Q&A: DJ Koze On Amygdala, Rhye, And The Strangeness Of American EDM

DJ Koze

Q&A: DJ Koze On Amygdala, Rhye, And The Strangeness Of American EDM

DJ Koze

DJ Koze is part techno shaman, part dancefloor therapist. In his earlier years the Germany-based musician was a hip-hop DJ (more recently, a DMC competition title-holder) and uses his technical skills behind the turntable to turn his brand of fantastical, dreamy techno into subtle, nuanced emotional storylines. “I prefer it when music becomes slower and sexier the longer it goes,” he once explained. Sometimes sadder, too. With the recent release of his LP Amygdala — named after the part of your brain that controls fear, anxiety, and depression — Koze has reached beyond his bag of tricks for one of his most accessible albums to date. The dexterity of his self-described “freaked-out” composition holds on to the simpler, clean, unaffected instrumentation that he’s so adept to. And while he’s not big on collaborations, the album appearances from Caribou’s Dan Snaith, Matthew Dear, and Rhye unfold with gorgeous results. We talked to the DJ soon after the release of Amygdala about breaking out of comfort zones, making music with conflicting emotions, working with Milosh from Rhye, and the strangeness of American EDM.

STEREOGUM: The tracks on the album have been compiled over the last eight years. Did you know that this album was in the works or did you go back through your archives and pick tracks that worked with the newer music you were working on?

KOZE: I always had it in mind. I had been working and working and had archived music but I didn’t see how to make it into a whole picture until last year. It’s not only about the amount of music you have to put together an album. It’s also what belongs together. It just didn’t fit until last year and until then I didn’t see it.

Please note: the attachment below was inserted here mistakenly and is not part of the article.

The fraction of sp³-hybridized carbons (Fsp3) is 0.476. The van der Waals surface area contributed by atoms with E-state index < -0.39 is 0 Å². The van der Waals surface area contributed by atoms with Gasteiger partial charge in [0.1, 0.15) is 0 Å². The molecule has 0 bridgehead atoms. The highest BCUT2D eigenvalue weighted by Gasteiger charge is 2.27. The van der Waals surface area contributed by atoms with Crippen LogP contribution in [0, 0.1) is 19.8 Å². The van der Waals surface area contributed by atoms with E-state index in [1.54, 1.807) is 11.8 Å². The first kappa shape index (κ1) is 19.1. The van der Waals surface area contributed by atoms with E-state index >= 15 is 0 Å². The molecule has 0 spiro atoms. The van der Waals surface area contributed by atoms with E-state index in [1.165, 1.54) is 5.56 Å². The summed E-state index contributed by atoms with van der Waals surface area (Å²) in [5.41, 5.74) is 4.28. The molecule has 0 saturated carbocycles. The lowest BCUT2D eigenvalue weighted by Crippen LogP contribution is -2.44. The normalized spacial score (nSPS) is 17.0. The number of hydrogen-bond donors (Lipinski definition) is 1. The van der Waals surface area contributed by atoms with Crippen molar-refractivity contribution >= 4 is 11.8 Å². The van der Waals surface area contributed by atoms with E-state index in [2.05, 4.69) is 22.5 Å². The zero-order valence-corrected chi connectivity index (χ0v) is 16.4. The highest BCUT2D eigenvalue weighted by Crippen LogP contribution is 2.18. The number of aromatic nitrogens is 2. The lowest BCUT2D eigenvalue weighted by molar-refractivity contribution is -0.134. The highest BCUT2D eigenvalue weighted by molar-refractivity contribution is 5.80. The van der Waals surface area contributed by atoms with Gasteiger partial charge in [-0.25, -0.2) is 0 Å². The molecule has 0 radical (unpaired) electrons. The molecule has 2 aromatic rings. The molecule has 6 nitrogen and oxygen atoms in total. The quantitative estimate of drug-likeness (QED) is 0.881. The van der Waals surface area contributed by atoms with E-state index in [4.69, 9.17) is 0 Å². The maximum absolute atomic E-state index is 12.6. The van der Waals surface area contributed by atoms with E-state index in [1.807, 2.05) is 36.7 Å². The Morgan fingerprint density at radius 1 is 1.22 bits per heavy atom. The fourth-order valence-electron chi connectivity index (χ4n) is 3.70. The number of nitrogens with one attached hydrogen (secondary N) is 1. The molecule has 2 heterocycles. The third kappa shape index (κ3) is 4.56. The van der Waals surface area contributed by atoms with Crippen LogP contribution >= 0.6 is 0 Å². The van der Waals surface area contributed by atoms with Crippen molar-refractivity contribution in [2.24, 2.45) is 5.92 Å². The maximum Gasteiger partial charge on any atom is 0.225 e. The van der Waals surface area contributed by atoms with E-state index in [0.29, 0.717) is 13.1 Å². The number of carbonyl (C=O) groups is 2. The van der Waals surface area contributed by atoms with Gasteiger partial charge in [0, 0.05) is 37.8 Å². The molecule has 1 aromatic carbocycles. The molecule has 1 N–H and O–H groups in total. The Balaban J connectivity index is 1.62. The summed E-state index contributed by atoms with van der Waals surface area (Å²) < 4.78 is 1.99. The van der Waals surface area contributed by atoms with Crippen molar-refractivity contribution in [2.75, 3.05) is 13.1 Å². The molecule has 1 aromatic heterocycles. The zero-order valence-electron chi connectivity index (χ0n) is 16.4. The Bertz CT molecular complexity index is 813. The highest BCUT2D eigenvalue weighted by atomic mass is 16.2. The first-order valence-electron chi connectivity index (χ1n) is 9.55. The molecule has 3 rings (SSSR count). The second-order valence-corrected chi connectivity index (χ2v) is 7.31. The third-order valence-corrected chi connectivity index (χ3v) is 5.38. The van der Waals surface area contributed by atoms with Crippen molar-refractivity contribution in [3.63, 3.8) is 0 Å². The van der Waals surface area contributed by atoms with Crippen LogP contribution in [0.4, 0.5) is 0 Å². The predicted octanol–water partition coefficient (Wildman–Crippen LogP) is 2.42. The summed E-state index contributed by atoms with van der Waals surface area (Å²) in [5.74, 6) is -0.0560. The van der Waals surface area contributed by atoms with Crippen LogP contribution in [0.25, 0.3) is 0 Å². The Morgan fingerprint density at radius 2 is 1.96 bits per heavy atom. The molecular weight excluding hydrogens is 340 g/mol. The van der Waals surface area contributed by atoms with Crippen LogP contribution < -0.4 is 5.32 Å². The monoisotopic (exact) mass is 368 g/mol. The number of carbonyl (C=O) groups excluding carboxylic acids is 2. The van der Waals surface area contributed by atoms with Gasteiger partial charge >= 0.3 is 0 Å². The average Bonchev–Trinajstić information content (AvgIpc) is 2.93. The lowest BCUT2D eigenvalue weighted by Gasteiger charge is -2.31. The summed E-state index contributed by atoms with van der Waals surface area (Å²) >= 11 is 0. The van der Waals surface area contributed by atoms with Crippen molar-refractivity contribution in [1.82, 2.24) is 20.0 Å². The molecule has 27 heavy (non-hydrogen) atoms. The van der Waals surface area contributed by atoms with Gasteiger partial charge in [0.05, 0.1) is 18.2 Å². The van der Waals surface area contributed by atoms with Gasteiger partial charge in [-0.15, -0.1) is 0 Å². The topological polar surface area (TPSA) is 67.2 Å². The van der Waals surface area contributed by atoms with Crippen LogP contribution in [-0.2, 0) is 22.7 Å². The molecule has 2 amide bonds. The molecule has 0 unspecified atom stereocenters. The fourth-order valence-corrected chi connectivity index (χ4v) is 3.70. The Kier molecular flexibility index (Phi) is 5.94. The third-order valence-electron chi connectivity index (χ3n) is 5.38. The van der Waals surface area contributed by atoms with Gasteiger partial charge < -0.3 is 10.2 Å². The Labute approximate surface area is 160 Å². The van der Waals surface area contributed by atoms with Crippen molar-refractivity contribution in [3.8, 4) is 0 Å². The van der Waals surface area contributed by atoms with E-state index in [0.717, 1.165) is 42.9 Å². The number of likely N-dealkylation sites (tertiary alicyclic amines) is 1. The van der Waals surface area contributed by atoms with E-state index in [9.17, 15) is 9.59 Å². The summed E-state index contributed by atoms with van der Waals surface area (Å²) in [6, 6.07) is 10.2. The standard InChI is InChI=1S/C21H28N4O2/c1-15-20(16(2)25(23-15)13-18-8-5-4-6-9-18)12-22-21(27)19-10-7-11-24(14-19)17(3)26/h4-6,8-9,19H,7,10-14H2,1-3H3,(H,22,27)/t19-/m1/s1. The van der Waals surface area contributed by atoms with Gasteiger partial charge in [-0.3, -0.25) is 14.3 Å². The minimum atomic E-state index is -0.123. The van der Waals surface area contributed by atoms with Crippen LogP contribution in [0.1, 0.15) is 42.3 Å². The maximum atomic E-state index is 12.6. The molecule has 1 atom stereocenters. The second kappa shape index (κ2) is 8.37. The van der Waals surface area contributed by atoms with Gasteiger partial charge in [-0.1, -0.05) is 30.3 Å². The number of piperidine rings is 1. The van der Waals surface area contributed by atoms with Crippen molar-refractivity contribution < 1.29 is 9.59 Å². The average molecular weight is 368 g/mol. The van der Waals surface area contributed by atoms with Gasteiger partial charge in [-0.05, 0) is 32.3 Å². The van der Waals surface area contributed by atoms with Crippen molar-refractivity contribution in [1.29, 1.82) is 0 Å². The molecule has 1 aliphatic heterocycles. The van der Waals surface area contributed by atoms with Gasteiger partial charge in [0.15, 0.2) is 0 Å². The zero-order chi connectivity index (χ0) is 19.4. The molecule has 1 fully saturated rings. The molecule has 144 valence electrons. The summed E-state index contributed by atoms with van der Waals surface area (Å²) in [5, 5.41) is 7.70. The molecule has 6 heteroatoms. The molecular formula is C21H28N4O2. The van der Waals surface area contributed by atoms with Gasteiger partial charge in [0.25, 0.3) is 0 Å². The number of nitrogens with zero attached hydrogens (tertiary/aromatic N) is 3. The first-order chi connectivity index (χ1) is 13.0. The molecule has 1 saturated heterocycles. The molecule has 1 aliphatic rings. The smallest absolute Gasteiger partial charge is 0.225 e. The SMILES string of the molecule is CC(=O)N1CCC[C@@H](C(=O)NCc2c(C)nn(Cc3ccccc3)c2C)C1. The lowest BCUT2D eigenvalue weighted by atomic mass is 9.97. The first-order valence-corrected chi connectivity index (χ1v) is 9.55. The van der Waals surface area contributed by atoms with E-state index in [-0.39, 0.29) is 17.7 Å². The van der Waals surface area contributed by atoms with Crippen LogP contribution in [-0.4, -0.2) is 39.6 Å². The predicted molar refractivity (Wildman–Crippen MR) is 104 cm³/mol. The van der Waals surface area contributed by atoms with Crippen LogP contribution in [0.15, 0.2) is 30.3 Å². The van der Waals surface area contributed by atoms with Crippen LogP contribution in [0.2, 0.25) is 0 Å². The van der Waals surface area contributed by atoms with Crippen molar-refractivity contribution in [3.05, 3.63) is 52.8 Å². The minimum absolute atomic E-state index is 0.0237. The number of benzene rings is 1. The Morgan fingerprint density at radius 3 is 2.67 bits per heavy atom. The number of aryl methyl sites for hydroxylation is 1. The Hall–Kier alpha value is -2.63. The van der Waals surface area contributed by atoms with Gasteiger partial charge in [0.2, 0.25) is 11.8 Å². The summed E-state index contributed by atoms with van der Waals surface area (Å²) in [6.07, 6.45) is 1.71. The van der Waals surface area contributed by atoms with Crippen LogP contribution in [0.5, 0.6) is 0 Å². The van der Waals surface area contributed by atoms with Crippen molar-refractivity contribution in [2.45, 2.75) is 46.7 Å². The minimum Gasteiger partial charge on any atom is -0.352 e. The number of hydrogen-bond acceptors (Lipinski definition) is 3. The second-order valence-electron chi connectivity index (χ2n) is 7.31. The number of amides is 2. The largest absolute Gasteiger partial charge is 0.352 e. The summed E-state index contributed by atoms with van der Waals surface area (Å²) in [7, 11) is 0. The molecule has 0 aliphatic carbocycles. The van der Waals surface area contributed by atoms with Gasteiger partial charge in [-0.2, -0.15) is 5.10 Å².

STEREOGUM: What was the turning point? What made you realize that this album was ready to come together?

KOZE:I was doing it for me and when it just felt right. Artists always say that but really I have to be convinced, satisfied, and entertained by my music for myself before I can release anything. Everything I do, it’s always comprehensible to me because I’m the one who made it. It might not be comprehensible to someone else. So I needed to make some tracks and surprise myself on my own. I had jam sessions where I worked to make music different than I would normally aim to.

STEREOGUM: What were you doing to push yourself outside of your comfort zone?

KOZE: I think I do this all the time, even if I don’t want to. (Laughs) I like to use randomness and put myself into a set of circumstances that’s different than something I’m comfortable working in. Using programs I don’t know very well instead of ones I know very well just to see what kind of sounds I don’t do all the time.

STEREOGUM: Besides the vocalists, this album has psychedelic elements that I think made it even more accessible to audiences that don’t know your work very well.

KOZE: Do you think that it’s disturbing to people or inviting to people?

STEREOGUM: I found it to be inviting.